In several cases, businesses performed funerals or cremations without active licenses. In two cases, one from 2011 and another from 2014, businesses cremated the wrong body.
In 2015, a Denver funeral home left the cremated remains of multiple people in a storage unit, where they were later auctioned off.
And, in 2016, two men from Acumen Funeral and Cremation Services picked up a body at the El Paso County morgue in a rented U-Haul van and then left the body in a detached garage next to a vacant house. Colorado Springs police discovered the body three days later — after an odor complaint — and seized it. But it took two more days before one of the men from Acumen called police to report that he was “missing a body.”
When a detective investigated further, he learned that the registered address for the funeral home was really just a unit in a residential fourplex — unfurnished and empty. State regulators suspended Acumen’s license less than a month later, but it would be nine months more before the license was officially revoked.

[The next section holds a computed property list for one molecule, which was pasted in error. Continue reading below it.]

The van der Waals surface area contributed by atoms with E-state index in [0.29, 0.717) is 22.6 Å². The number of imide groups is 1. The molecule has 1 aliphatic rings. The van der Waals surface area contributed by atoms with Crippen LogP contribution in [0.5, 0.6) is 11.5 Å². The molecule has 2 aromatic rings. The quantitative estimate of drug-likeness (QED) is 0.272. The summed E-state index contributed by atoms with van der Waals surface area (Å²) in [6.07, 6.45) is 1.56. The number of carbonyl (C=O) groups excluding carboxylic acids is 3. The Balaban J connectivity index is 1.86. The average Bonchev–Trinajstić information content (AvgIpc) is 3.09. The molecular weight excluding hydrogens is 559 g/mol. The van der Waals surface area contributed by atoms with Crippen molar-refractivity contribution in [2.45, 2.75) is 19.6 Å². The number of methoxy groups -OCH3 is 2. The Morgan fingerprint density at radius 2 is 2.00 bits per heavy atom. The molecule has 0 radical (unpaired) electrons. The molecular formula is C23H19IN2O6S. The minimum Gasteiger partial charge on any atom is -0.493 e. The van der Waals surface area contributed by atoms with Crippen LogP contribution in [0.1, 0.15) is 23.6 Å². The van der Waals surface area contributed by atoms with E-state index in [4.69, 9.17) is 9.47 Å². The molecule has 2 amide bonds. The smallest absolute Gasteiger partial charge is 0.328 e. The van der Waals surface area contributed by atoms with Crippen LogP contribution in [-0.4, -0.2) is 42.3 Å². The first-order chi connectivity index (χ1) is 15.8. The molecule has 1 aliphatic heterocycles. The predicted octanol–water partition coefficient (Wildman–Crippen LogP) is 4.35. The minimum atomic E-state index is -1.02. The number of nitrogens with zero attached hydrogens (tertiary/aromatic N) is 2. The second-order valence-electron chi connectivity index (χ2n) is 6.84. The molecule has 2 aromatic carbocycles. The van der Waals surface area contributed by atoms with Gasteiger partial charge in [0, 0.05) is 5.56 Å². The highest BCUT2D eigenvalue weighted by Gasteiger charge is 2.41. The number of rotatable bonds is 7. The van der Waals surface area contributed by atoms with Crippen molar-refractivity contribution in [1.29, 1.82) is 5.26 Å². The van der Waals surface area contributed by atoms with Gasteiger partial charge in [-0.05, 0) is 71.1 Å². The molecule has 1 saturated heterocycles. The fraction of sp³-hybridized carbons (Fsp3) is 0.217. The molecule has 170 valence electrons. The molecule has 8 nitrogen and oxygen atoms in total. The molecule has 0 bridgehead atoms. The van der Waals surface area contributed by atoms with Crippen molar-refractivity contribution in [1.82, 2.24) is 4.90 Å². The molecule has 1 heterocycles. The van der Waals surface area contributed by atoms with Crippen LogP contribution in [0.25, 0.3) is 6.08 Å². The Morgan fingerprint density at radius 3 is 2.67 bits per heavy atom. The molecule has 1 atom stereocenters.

In an interview, Karen McGovern, the deputy director of legal affairs for Colorado’s Division of Professions and Occupations, said the state must provide every business its proper due process during the course of an investigation.
But Colorado’s system for regulating funeral homes and crematories also has significant limitations.
The state is the only one in the country that does not license funeral workers. The Colorado Office of Funeral Home and Crematory Registration has no employees dedicated solely to it and an annual budget of less than $85,000. (McGovern said no industry regulated by the Division of Professions and Occupations has regulators assigned exclusively to it.)
Unlike in several other states, Colorado regulators do not conduct inspections of funeral homes. They do not perform background checks on new applicants for funeral home or crematory licenses. (McGovern said they have no authority to do either.)